Table 1 Return correlations (monthly)

If there are stale pricing issues related to either data source, then if we cumulate returns over longer time periods we should see increases in the contemporaneous correlations. Table 2 reports regression coefficients from the following specification:

Table 2 Return correlations (extended return intervals)
$${r}_{X,t\to t+k}^{ICE/BAML}=\alpha +\beta {r}_{X,t\to t+k}^{WRDS\_EOM}+\varepsilon$$

\(X\) refers to either total or credit excess returns, and \(t\to t+k\) refers to the return interval (if \(k=1\) we are talking about monthly returns, if \(k=3\) we are talking about quarterly returns, and so on). We only run this specification for \({r}_{TOTAL}^{WRDS\_EOM}\), which provides the largest sample. If we were to use \({r}_{TOTAL}^{WRDS\_L5M}\) or \({r}_{TOTAL}^{WRDS\_LDM}\), this would greatly reduce the sample, due to not only requiring trades on specific days in one month but also requiring trades on specific days across multiple consecutive months. With the lack of liquidity in corporate bonds, this would very quickly reduce the sample size. Our purpose here is simply to assess how lengthening the return interval leads to greater agreement in return measurement. (Any alignment issues and stale pricing should reduce quickly when extending the return interval.) The results across the four panels in Table 2 uniformly show a meaningful increase in agreement of return measures as the return horizon lengthens. Issues with stale pricing or bid or ask prices from trades will dissipate when we integrate over longer time periods and hence many trades. The fact that return correlations increase over time is suggestive of a combination of microstructure and stale pricing issues. So, let us examine more precisely which of the return series has the highest degree of pricing quality issues.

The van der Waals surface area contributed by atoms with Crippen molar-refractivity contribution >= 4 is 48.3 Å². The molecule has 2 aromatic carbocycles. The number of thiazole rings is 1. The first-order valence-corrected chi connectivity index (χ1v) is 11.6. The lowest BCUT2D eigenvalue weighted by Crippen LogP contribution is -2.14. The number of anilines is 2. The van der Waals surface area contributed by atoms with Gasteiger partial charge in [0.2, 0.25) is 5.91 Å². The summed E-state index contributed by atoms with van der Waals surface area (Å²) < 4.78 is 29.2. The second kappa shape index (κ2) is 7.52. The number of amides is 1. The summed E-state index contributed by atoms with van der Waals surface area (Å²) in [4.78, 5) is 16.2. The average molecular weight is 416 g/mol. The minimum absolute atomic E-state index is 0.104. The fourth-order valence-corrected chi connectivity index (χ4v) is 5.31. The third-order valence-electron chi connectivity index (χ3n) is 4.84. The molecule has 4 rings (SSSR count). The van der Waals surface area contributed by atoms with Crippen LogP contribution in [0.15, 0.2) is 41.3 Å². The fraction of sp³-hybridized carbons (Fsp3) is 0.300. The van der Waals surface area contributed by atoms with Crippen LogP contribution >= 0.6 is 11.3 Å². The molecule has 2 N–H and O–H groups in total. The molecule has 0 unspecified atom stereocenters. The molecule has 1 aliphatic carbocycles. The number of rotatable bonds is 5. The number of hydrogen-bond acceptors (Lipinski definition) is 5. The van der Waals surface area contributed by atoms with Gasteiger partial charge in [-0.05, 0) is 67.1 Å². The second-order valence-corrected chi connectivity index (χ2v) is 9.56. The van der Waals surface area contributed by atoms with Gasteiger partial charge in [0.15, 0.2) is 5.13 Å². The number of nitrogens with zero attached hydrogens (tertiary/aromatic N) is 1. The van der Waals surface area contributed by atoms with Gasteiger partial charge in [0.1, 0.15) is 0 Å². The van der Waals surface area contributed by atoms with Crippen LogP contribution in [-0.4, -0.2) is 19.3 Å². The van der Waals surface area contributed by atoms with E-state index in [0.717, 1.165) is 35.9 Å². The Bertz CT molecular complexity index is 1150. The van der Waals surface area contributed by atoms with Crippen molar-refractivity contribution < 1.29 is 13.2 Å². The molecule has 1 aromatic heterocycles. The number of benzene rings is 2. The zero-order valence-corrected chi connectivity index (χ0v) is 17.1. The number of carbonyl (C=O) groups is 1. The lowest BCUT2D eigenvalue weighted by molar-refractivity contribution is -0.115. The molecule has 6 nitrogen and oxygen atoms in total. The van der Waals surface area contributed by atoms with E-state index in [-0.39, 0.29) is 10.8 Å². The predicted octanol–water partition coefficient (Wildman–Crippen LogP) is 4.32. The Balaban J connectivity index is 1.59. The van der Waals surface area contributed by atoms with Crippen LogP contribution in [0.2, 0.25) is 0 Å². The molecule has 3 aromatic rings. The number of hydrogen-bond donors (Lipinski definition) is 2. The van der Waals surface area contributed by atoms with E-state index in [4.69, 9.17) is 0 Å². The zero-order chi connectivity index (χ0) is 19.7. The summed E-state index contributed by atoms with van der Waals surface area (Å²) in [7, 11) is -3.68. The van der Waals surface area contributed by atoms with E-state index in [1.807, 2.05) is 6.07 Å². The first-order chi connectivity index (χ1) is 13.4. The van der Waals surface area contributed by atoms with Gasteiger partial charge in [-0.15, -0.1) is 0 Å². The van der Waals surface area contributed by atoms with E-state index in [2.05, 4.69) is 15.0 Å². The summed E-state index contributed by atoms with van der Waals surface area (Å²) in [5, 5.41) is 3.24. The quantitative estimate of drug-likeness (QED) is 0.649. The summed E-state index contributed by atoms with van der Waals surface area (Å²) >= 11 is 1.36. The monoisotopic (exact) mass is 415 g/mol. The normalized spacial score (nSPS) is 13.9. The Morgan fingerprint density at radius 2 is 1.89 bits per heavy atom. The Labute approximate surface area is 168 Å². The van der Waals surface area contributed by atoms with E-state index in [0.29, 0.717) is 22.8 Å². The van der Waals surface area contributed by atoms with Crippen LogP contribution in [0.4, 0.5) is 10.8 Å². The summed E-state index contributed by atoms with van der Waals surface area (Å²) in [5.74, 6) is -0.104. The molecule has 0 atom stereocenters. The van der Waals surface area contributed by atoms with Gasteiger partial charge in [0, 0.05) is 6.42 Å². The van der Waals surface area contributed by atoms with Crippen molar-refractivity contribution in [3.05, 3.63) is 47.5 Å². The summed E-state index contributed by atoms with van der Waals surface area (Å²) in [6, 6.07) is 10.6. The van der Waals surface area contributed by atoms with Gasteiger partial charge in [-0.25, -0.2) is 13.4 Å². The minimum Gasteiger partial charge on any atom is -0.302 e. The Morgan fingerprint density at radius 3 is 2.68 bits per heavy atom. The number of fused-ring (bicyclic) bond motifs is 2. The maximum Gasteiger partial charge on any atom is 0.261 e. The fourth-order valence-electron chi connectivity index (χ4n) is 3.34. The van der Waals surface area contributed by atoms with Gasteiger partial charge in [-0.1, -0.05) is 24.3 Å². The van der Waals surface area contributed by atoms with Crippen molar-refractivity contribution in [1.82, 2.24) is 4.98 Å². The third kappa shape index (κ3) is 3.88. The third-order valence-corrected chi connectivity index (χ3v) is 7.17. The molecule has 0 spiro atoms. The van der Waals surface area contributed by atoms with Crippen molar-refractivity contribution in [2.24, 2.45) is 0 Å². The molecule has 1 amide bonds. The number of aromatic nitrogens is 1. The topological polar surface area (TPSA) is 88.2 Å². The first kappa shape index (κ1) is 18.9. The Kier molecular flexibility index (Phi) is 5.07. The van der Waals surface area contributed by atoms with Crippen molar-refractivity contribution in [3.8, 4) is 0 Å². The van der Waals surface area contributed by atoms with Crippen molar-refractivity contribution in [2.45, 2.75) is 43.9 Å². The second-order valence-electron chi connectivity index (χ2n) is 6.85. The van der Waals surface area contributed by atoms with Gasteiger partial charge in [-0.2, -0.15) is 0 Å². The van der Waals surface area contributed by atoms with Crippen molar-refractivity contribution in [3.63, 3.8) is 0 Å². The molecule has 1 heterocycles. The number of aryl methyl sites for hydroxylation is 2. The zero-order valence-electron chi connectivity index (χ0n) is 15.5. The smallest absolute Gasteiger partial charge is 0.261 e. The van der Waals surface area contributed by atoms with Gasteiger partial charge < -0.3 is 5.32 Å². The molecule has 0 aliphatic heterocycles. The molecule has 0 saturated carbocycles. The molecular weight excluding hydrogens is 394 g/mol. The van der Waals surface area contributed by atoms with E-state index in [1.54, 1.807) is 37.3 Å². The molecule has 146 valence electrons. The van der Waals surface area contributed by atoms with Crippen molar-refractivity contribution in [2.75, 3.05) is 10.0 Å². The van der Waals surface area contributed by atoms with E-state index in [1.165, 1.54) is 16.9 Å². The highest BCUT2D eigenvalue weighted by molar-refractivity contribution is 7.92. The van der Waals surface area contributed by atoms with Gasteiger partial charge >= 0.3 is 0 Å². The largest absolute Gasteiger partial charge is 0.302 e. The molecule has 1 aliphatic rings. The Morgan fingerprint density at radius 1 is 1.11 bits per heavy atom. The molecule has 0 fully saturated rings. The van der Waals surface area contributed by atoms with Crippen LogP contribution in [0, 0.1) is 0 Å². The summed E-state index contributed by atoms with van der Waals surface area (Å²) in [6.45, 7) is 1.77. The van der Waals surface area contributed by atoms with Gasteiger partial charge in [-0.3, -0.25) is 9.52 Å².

A classic test of microstructure related issues is the serial correlation of returns. Table 3 reports distributional information at the individual bond level for serial correlation in total and credit excess returns. Panel A (B) contains results for the US IG (HY) market. We require each bond to have at least 12 continuous observations to be included in this analysis (results are similar if we instead require 24 months of data). These results are very easy to summarize. Returns (total or credit excess) from ICE/BAML have much lower negative serial correlation than that for TRACE. This is suggestive of greater bid-ask bounce issues with the TRACE returns data, which is not surprising, given that the returns are computed from trades without attempting to correct for the side of the trade. So, with buys and sells occurring through time, this will lead to negative serial correlation in price changes—a problem that is less evident with index-provided returns that explicitly try to avoid these issues (e.g., with only bid-side pricing and an attempt to deliver prices suitable for marking institutional portfolios).

Table 3 Serial correlation in corporate bond returns

As a final examination of return quality across sources, we examine the lead-lag structure of returns. If one data source is superior in terms of less stale pricing, it will be predictive of the other data source. To identify whether this is the case, we estimate a variety of regressions that have the following general structure:

$${r}_{X,t+1}^{SOURCE}=\alpha +{\beta }_{OWN}{r}_{X,t}^{SOURCE}+{\beta }_{OTHER}{r}_{X,t}^{SOURCE}+\varepsilon$$